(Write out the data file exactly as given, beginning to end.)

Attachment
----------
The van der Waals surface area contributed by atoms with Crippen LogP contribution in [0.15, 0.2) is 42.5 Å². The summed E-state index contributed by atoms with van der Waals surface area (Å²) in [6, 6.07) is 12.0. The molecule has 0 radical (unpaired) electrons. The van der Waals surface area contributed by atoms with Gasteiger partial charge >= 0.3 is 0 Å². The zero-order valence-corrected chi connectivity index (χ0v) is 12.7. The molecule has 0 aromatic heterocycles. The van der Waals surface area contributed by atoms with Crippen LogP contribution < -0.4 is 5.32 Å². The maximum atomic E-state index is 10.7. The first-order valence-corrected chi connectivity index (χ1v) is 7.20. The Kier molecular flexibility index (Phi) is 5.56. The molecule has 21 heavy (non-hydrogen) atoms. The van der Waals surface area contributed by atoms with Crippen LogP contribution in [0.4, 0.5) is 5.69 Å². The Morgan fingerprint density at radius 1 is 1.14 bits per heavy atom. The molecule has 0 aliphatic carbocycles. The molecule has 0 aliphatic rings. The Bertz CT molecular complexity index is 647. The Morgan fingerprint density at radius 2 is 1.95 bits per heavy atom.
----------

The van der Waals surface area contributed by atoms with Crippen LogP contribution in [0.15, 0.2) is 42.5 Å². The summed E-state index contributed by atoms with van der Waals surface area (Å²) in [6, 6.07) is 12.0. The molecule has 0 radical (unpaired) electrons. The van der Waals surface area contributed by atoms with Gasteiger partial charge >= 0.3 is 0 Å². The zero-order valence-corrected chi connectivity index (χ0v) is 12.7. The molecule has 0 aromatic heterocycles. The van der Waals surface area contributed by atoms with Crippen LogP contribution < -0.4 is 5.32 Å². The maximum atomic E-state index is 10.7. The first-order valence-corrected chi connectivity index (χ1v) is 7.20. The Kier molecular flexibility index (Phi) is 5.56. The molecule has 21 heavy (non-hydrogen) atoms. The van der Waals surface area contributed by atoms with Crippen LogP contribution in [0.4, 0.5) is 5.69 Å². The Morgan fingerprint density at radius 1 is 1.14 bits per heavy atom. The molecule has 0 aliphatic carbocycles. The molecule has 0 aliphatic rings. The Bertz CT molecular complexity index is 647. The Morgan fingerprint density at radius 2 is 1.95 bits per heavy atom.